Skip to content
Motorpoint logo
  • All Cars
  • By Make
  • By Model
  • By Body Style
  • By Budget
  • Electric Cars
  • Hybrid cars
  • Vans
  • Reviews
  • Aftercare
  • Stock Number Search

Kia XCeed interior, tech and practicality

Comfort and visibility

The XCeed's front seats are fairly comfortable and cars in mid-range Edition or 3 trim and above include power-adjustable lumbar support. Leather lines the steering wheel and gear shifter but the rest of the dashboard features plenty of harder plastics shared with the more affordable Ceed. Cars like the Mazda 3 and Peugeot 308 feel noticeably more plush than the XCeed, and even the mainstream Ford Focus and Volkswagen Golf manage to one-up the Kia.

Your view out the front is clear and unobstructed but you sit closer to the ground than some cars with SUV pretensions. If you're after the lofty, commanding view you get from a more traditional SUV, take a look at the Skoda Karoq or Dacia Duster. Most modern cars have pretty poor over-the-shoulder visibility thanks to the rollover protection built into their thick rear pillars, but the XCeed is a little worse than average thanks to its sloping rear roofline. To compensate, all cars get a reversing camera while rear parking sensors are available on 3-trimmed cars, and all-round sensors and a self-parking system are offered higher up the range.

Standard equipment

All XCeed models are well equipped. Entry-level 2 cars get 16-inch alloy wheels, automatic headlights and roof rails. You also get air conditioning, cruise control, automatic emergency braking, lane-keep assist, a reversing camera, and an infotainment system with Apple CarPlay and Android Auto.

Edition trim gets larger alloys, tinted rear windows, part-faux-leather upholstery and power lumbar support. This version was discontinued in 2021 in favour of GT-Line, which also adds some sporty styling touches.

Stepping up to 3 brings a larger infotainment screen with built-in sat nav, heated front seats, a heated steering wheel, climate control, rear parking sensors and automatic wipers.

First Edition cars gain digital dials for the driver, an openable panoramic sunroof, a powered boot lid, an upgraded JBL stereo, heated rear seats, all-round parking sensors plus self-parking tech, a wireless phone charger and adaptive cruise control on automatic models. An update renamed this to 4 trim in late 2021 along with adding black leather upholstery.

We usually advise buyers to choose somewhere in the middle of most car lineups. However, with XCeed models priced so affordably on the used market, it might be worth trying to find a good deal on a high-end model.

Infotainment and audio

When you first sit down in the XCeed, the infotainment screen looks relatively impressive. All cars include at least an eight-inch unit that's easier to read at a glance than the letterbox-sized basic systems found in BMW or Audi cars, for example.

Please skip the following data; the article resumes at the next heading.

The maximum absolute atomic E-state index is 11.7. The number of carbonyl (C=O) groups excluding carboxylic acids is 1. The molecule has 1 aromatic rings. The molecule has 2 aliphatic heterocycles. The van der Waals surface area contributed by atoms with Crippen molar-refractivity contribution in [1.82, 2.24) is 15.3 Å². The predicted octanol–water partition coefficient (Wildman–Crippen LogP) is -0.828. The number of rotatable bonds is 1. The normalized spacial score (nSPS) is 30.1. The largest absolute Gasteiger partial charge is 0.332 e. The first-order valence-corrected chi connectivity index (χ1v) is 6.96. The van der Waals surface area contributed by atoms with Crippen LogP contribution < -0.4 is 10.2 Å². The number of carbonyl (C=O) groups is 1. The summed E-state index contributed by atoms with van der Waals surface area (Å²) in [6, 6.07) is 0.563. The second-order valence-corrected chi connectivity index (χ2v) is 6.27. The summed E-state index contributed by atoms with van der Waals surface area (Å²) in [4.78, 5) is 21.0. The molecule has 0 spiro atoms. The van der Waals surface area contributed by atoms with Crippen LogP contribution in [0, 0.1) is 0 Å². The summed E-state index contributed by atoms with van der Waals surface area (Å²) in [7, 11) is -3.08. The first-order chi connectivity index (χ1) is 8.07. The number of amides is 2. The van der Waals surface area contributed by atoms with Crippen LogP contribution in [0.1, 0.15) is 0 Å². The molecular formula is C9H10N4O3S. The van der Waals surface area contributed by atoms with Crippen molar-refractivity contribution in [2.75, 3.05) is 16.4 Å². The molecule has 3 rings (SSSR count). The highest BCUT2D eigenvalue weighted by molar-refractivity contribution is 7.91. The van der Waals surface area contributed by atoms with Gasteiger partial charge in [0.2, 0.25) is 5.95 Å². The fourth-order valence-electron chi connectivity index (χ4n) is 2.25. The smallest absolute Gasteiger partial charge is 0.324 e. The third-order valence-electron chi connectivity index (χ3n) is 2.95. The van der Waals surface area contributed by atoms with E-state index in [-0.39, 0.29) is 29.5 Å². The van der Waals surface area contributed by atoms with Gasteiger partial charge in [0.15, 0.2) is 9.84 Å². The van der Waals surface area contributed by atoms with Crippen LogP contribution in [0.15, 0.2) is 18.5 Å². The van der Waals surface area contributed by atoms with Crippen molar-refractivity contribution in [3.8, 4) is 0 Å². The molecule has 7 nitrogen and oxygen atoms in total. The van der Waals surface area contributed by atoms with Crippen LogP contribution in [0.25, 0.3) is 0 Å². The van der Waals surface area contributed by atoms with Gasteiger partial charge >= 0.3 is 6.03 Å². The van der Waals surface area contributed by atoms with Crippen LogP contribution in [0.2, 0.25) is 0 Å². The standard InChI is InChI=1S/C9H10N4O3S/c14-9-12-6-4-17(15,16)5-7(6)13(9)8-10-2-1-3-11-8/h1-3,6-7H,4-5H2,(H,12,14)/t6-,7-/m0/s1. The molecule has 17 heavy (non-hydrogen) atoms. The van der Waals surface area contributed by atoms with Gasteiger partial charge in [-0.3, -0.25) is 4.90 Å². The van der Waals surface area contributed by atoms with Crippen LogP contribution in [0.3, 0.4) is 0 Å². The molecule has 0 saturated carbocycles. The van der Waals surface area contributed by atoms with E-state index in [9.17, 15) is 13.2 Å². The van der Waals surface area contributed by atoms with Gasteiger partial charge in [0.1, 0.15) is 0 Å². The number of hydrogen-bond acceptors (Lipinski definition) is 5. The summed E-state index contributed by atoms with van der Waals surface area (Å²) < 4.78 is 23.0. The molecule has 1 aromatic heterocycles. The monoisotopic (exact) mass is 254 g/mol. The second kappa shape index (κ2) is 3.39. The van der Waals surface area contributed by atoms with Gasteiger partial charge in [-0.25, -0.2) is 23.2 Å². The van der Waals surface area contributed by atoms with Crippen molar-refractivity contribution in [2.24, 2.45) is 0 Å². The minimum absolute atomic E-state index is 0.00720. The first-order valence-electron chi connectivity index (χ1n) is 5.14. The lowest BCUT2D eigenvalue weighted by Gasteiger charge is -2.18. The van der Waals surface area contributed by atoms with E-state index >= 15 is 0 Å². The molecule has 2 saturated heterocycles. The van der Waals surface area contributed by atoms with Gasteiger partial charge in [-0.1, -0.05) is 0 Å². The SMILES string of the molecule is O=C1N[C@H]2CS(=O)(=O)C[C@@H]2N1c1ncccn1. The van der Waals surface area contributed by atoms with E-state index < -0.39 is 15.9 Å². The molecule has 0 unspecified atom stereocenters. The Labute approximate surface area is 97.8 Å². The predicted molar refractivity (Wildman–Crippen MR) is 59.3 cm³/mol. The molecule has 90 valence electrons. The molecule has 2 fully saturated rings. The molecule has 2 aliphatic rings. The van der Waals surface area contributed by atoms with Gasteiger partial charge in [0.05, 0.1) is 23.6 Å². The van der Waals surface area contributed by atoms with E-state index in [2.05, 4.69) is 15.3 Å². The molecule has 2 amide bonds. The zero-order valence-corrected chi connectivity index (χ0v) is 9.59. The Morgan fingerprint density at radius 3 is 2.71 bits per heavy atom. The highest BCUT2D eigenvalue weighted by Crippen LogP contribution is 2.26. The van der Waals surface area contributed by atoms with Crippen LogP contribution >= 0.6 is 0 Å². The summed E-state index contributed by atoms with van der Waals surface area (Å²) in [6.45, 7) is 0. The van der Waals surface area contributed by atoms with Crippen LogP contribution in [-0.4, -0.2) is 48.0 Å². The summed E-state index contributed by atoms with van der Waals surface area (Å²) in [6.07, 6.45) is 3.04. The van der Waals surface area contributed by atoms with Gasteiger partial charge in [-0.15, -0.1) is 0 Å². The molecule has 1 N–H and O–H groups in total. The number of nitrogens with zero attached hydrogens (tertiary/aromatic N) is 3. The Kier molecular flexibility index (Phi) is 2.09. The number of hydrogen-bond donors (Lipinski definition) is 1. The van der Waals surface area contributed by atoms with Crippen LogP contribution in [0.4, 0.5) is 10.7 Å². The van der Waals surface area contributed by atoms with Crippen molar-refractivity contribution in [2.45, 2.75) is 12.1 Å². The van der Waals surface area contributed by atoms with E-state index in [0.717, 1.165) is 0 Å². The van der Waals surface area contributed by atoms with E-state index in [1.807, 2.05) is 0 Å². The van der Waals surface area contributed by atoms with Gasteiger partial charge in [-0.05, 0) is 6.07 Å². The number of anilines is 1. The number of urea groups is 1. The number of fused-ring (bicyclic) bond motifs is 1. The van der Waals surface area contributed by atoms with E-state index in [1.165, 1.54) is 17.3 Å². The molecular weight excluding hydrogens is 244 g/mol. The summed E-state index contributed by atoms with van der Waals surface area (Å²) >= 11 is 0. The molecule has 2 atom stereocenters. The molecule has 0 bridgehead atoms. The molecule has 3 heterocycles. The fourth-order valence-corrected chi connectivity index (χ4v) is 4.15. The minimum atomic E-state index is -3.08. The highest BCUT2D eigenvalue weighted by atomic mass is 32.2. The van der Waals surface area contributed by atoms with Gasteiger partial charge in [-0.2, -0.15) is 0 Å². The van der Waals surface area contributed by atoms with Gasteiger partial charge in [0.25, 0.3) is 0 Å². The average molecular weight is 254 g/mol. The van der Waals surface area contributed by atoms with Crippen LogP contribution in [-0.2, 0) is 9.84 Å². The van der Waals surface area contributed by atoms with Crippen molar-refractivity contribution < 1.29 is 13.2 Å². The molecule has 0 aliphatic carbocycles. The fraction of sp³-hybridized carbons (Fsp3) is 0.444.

However, once you start fiddling with the built-in software, you encounter some niggling shortcomings. Certain functions take far too many presses to adjust, such as selecting the radio source, which could only be set after diving through several submenus. It's good then, that all models include Apple CarPlay and Android Auto as standard, letting you bypass those issues entirely.

An upgraded JBL stereo is available on high-end trims, offering much better bass response than the standard system.

Rear seat space

The XCeed has gained a few inches in length over the standard Ceed but, sadly, it doesn't appear to have improved the rear-seat space. Rivals like the Ford Focus and Skoda Octavia are better choices if you'll be regularly carrying back-seat passengers.

You will be able to fit adults in the back but you'll need to negotiate a middle ground if you need to sit one six-footer behind another. Legroom is average at best while headroom is compromised by the sloping rear roofline.

That makes the XCeed less than ideal as a child-carrying wagon, too. You'll have to stoop down to wrangle a bulky child seat into position – again, made tougher by the sloping roofline eating into the door opening.

Boot space

The boot is 426 litres – 31 more than the standard Ceed, which you're unlikely to notice unless you park the two side by side. That's good compared to most family hatchbacks but, measured against more traditional SUVs, it's nothing special.

As for the space itself, it's fairly long but width is middling at best, while height is the most limiting factor – especially for plug-in-hybrid models that lose some under-floor space. That sloping rear roofline also means any cargo space remaining above the parcel shelf is quite limited.

You may also be interested in

Review for Mercedes-Benz A Class

Mercedes-BenzA Class

8 / 10

The A-Class packs quality into a compact, city-friendly body

Review for Seat Leon


8 / 10

The SEAT Leon is sportier and cheaper than the VW Golf it's based on

Review for Ford Focus


8 / 10

The Ford Focus is an excellent, do-it-all family transporter